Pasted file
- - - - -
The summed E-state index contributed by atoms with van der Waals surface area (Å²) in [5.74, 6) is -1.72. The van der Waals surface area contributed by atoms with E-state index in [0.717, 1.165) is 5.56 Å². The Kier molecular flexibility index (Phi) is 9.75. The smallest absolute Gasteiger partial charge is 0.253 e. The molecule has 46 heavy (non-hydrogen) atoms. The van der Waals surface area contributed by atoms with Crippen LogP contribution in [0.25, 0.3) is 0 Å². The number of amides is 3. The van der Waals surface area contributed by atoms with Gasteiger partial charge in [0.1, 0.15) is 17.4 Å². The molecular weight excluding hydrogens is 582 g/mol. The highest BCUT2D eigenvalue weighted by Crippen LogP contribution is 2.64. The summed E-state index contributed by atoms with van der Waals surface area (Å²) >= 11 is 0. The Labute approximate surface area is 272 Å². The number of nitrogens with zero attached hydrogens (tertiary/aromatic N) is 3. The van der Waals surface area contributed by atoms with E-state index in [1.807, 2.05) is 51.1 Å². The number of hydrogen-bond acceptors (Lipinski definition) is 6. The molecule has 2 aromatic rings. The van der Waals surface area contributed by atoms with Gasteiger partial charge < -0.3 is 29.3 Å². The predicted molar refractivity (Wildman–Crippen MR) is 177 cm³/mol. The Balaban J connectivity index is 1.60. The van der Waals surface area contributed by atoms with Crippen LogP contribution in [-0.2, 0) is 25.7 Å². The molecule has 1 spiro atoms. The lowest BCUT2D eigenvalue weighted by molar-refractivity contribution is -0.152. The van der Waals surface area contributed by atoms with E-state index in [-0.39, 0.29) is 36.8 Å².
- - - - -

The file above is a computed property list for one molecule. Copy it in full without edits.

The summed E-state index contributed by atoms with van der Waals surface area (Å²) in [5.74, 6) is -1.72. The van der Waals surface area contributed by atoms with E-state index in [0.717, 1.165) is 5.56 Å². The Kier molecular flexibility index (Phi) is 9.75. The smallest absolute Gasteiger partial charge is 0.253 e. The molecule has 46 heavy (non-hydrogen) atoms. The van der Waals surface area contributed by atoms with Crippen LogP contribution in [0.25, 0.3) is 0 Å². The number of amides is 3. The van der Waals surface area contributed by atoms with Gasteiger partial charge in [0.1, 0.15) is 17.4 Å². The molecular weight excluding hydrogens is 582 g/mol. The highest BCUT2D eigenvalue weighted by Crippen LogP contribution is 2.64. The summed E-state index contributed by atoms with van der Waals surface area (Å²) >= 11 is 0. The Labute approximate surface area is 272 Å². The number of nitrogens with zero attached hydrogens (tertiary/aromatic N) is 3. The van der Waals surface area contributed by atoms with E-state index in [1.807, 2.05) is 51.1 Å². The number of hydrogen-bond acceptors (Lipinski definition) is 6. The molecule has 2 aromatic rings. The van der Waals surface area contributed by atoms with Gasteiger partial charge < -0.3 is 29.3 Å². The predicted molar refractivity (Wildman–Crippen MR) is 177 cm³/mol. The Balaban J connectivity index is 1.60. The van der Waals surface area contributed by atoms with Crippen LogP contribution in [-0.2, 0) is 25.7 Å². The molecule has 1 spiro atoms. The lowest BCUT2D eigenvalue weighted by molar-refractivity contribution is -0.152. The van der Waals surface area contributed by atoms with E-state index in [-0.39, 0.29) is 36.8 Å².